The caddis is also commonly known as the sedge! Check out our caddisflies rigs and techniques blog post on Caddisflies
The Caddisflies, (Trichopetra) or sedges can be found anywhere there is fresh water. The drab coloured adults are moth-like however their body and wings are covered with hairs. Another distinguisihing feature is that the caddis do not have a coiled proboscis. Their wings are held over the body in a tent like fashion.
Mostly nocturnal, the adults hide in vegetation during the hours of daylight and are hard to find. Mating takes place at dusk, either in flight or on vegetation. Their bodies range in size from 2mm to 28mm (1.25 inches).
The caddisflies are an order Trichoptera, of insects with approximately 12,000 described species. Also called sedge-flies or rail-flies, there're small moth like insects having two pairs of hairy membranous wings They're closely related to Lepidoptera (moths and butterflies) which have scales on their wings, and both orders together form the superorder Amphiesmenoptera . Caddisflies have aquatic larvae and are within a wide variety of habitats such as streams, rivers, lakes, ponds, spring seeps, and temporary waters (vernal pools) The larvae of many species make protective cases of silk decorated with gravel, sand, twigs or other debris. The name "Trichoptera" comes from Greek trich, "hair" + ptera, "wings".
Although caddisflies can be present in waterbodies of varying qualities, species-rich caddisfly assemblages are generally thought to indicate clean water. Together and mayflies caddisflies feature importantly in bioassessment surveys of streams and other water bodies. Caddisfly species can be found in all feeding guilds in stream habitats, with some species being predators, leaf shredders, algal grazers, and collectors of particles from the watercolumn and benthos.
Caddisflies are considered underwater architects because many species use silk for building throughout their larval life. Caddisflies may be loosely divided into three behavioral groups determined by this use of silk: retreat-making caddisflies, case-making caddisflies, and free-living caddisflies. Those that build retreats build a net or retreat from silk and other materials and apply it to catch food items just like algae, aquatic invertebrates and zooplankton from the flowing stream. Case-making caddisflies make portable cases using silk along with substrate materials as in small fragments of rock, sand, small pieces of twig, aquatic plants, or sometimes silk alone. Many use the retreats or cases throughout their larval life, adding to, or enlarging them as they grow. These may look very much like bagworm cases, that happen to be constructed by various moth species that are not aquatic. Free-living caddisflies tend not to build retreats or carry portable cases until they're just ready to pupate.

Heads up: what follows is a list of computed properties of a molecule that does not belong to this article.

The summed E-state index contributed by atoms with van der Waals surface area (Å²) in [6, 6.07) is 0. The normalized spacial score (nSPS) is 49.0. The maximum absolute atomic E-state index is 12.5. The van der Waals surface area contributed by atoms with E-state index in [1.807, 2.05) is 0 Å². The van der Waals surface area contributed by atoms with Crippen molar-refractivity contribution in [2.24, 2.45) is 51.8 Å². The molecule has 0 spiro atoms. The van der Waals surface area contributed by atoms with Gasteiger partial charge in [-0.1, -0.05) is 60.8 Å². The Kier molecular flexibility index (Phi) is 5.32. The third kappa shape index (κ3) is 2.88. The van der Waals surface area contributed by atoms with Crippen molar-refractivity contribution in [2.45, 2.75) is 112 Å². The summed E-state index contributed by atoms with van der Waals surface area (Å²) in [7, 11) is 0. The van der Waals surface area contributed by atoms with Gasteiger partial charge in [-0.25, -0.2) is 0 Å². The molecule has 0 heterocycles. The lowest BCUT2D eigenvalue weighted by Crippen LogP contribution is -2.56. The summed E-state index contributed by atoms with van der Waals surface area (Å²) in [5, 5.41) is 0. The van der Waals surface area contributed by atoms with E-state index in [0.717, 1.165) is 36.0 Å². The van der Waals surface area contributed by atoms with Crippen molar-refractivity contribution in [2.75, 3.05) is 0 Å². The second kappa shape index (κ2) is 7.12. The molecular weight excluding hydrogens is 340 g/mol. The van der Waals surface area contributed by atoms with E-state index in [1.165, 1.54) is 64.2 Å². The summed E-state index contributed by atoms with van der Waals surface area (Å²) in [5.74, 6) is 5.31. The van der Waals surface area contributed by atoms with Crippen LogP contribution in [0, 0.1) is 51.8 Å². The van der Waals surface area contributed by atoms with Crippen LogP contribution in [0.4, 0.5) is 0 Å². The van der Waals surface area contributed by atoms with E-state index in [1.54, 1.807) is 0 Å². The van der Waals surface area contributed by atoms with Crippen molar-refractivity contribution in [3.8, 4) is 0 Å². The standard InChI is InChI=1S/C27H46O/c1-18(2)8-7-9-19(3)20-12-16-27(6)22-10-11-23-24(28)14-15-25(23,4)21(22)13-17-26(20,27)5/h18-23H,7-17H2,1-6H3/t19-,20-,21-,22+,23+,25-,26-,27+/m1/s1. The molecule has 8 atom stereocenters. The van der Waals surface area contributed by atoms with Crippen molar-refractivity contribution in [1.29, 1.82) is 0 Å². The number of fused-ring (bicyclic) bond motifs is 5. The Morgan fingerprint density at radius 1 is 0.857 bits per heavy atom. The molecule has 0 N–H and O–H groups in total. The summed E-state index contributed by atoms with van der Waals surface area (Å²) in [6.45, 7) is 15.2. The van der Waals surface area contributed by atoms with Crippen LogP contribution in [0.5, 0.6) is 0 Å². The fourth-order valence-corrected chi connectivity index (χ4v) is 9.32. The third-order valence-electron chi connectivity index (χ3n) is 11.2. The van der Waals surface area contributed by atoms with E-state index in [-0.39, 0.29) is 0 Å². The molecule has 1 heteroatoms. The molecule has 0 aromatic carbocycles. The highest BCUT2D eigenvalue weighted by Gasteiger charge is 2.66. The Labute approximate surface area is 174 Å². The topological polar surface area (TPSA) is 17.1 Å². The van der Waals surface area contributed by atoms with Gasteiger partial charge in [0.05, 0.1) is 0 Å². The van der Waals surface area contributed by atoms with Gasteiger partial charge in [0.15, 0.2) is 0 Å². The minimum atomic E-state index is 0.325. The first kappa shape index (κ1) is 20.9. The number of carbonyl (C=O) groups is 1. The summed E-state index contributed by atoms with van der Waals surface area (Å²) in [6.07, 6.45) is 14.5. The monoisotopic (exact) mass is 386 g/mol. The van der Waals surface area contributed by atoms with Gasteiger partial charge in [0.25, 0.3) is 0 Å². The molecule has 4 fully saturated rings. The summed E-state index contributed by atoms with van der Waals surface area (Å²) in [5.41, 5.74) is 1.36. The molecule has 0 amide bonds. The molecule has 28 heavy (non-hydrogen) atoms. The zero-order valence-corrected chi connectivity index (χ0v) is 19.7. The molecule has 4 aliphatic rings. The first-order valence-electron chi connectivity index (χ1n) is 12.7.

Many species of caddisfly larvae enter a stage of inactivity called the pupa stage for weeks or months after they mature but before emergence. Their emergence is then triggered by cooling water temperatures in the fall, effectively synchronizing the adult activity to generate mate-finding easier. In Northwestern US, caddisfly larvae within their gravel cases are called 'periwinkles'
Caddisfly pupation occurs very similar to pupation of Lepidoptera That's, caddisflies within a cocoon spun from silk. Caddisflies which build the portable cases attach their case to some underwater object, seal the front and rear apertures against predation though still allowing water flow, and pupate within it. Once fully developed, most pupal caddisflies cut through their cases having a special pair of mandibles, swim up towards the water surface, dispose of skin and then the now-obsolete gills and mandibles, and emerge as fully formed adults. In a minority of species, the pupae swim to shore (either below the water - see figure - or across the surface) and crawl out to emerge. Many of them are able to fly immediately after breaking from their pupal skin.
The adult stage of caddisflies, generally, is very short-lived, usually just one-2 weeks, but can sometimes last for two months. Most adults are non-feeding and are equipped mainly to mate. Once mated, the female caddisfly will often lay eggs (enclosed in a gelatinous mass) by attaching them above or below the water surface. hatch in as little as three weeks.
Caddisflies in most temperate areas complete their lifecycles in just one year. The general temperate-zone lifecycle pattern is one of larval feeding and growth in autumn, winter, and spring, with adult emergence between late spring and early fall, although the adult activity of some species peaks in the winter. Larvae are active in very cold water and can frequently be observed feeding under ice. In common with many aquatic insect species, many caddisfly adults emerge synchronously en masse. Such emergence patterns ensure that most caddisflies will encounter a member of the opposite sex within a timely fashion. Mass emergences of this nature are called 'hatches' by salmon and trout anglers, and salmonid fish species will frequently 'switch' to whatever species is emerging on a particular day. Anglers exploit this behavior by matching their artificial flies to the suitable fly.
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